How does that readahead tunable affect random reads or mixed random /
sequential situations? In many databases, the worst case scenarios aren't
when you have a bunch of concurrent sequential scans but when there is
enough random read/write concurrently to slow the whole thing down to a
crawl. How the file system behaves under this sort of concurrency
I would be very interested in a mixed fio profile with a "background writer"
doing moderate, paced random and sequential writes combined with concurrent
sequential reads and random reads.
On Wed, Sep 10, 2008 at 7:49 AM, Greg Smith <gsmith(at)gregsmith(dot)com> wrote:
> On Tue, 9 Sep 2008, Mark Wong wrote:
> I've started to display the effects of changing the Linux block device
>> readahead buffer to the sequential read performance using fio.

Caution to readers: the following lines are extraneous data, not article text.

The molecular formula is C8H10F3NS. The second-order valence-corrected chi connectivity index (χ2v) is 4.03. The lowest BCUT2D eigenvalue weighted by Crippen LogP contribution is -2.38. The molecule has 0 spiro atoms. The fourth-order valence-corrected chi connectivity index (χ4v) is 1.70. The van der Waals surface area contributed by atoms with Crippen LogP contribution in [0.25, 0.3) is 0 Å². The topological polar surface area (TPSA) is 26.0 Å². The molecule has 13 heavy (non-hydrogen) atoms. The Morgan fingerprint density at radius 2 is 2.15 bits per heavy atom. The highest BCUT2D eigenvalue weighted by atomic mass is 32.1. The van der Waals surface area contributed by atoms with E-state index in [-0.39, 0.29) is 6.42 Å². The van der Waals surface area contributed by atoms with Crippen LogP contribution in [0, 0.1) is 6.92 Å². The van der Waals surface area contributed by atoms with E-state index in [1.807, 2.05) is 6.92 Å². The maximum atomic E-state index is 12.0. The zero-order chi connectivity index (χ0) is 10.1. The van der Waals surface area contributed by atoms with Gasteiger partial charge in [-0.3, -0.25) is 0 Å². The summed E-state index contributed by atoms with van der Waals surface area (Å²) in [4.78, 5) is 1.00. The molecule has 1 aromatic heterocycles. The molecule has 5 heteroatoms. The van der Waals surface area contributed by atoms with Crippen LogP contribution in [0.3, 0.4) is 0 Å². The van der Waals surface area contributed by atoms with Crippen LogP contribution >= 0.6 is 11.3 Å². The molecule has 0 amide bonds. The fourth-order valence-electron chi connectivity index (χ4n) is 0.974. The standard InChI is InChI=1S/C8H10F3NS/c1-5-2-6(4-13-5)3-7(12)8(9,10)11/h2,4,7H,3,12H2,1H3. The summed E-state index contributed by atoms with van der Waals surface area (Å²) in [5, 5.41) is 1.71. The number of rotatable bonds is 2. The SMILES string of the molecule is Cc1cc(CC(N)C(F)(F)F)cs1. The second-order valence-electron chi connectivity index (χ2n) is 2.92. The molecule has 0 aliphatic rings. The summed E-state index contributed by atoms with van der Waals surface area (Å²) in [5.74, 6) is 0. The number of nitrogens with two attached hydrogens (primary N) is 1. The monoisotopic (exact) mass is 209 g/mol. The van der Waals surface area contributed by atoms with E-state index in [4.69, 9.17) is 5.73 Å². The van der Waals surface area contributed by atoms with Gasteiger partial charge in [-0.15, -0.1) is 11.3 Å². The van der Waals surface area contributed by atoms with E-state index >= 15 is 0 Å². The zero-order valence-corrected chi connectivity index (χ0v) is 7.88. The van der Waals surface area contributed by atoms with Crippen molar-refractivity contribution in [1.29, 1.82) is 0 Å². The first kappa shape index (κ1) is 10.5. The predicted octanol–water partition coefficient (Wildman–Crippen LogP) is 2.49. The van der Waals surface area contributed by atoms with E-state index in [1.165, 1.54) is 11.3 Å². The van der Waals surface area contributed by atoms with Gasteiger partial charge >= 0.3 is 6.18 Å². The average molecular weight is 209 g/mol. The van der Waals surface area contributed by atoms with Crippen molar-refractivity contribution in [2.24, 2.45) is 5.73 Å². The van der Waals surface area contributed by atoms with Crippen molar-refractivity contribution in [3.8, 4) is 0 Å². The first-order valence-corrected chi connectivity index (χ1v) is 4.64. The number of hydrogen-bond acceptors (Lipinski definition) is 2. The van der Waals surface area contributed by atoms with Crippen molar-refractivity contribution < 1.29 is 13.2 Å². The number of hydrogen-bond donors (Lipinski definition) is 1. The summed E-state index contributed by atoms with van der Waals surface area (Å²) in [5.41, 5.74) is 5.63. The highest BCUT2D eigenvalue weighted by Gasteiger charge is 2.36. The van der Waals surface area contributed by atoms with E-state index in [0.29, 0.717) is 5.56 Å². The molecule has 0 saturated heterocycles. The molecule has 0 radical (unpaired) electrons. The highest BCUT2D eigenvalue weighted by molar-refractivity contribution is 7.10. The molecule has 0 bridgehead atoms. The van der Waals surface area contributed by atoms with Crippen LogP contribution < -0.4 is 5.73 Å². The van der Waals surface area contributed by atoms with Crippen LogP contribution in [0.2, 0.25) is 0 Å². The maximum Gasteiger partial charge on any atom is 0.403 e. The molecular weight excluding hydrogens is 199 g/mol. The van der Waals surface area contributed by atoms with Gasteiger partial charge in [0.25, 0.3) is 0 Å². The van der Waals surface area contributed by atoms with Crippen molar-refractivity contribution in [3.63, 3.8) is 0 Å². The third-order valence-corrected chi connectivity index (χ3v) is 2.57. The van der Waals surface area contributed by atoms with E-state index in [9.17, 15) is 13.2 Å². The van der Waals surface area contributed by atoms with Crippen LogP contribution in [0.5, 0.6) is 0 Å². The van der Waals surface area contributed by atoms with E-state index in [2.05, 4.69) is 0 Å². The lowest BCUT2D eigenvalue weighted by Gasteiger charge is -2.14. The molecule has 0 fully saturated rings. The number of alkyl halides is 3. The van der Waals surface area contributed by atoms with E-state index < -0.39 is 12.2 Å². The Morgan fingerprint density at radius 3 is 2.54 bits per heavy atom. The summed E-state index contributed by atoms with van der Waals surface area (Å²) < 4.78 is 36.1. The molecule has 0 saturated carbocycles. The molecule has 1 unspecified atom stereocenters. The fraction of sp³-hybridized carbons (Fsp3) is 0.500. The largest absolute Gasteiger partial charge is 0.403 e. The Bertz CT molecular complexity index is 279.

> Ah ha, told you that was your missing tunable. I'd really like to see the
> whole table of one disk numbers re-run when you get a chance. The reversed
> ratio there on ext2 (59MB read/92MB write) was what tipped me off that
> something wasn't quite right initially, and until that's fixed it's hard to
> analyze the rest.
> Based on your initial data, I'd say that the two useful read-ahead settings
> for this system are 1024KB (conservative but a big improvement) and 8192KB
> (point of diminishing returns). The one-disk table you've got (labeled with
> what the default read-ahead is) and new tables at those two values would
> really flesh out what each disk is capable of.
> * Greg Smith gsmith(at)gregsmith(dot)com http://www.gregsmith.com Baltimore, MD
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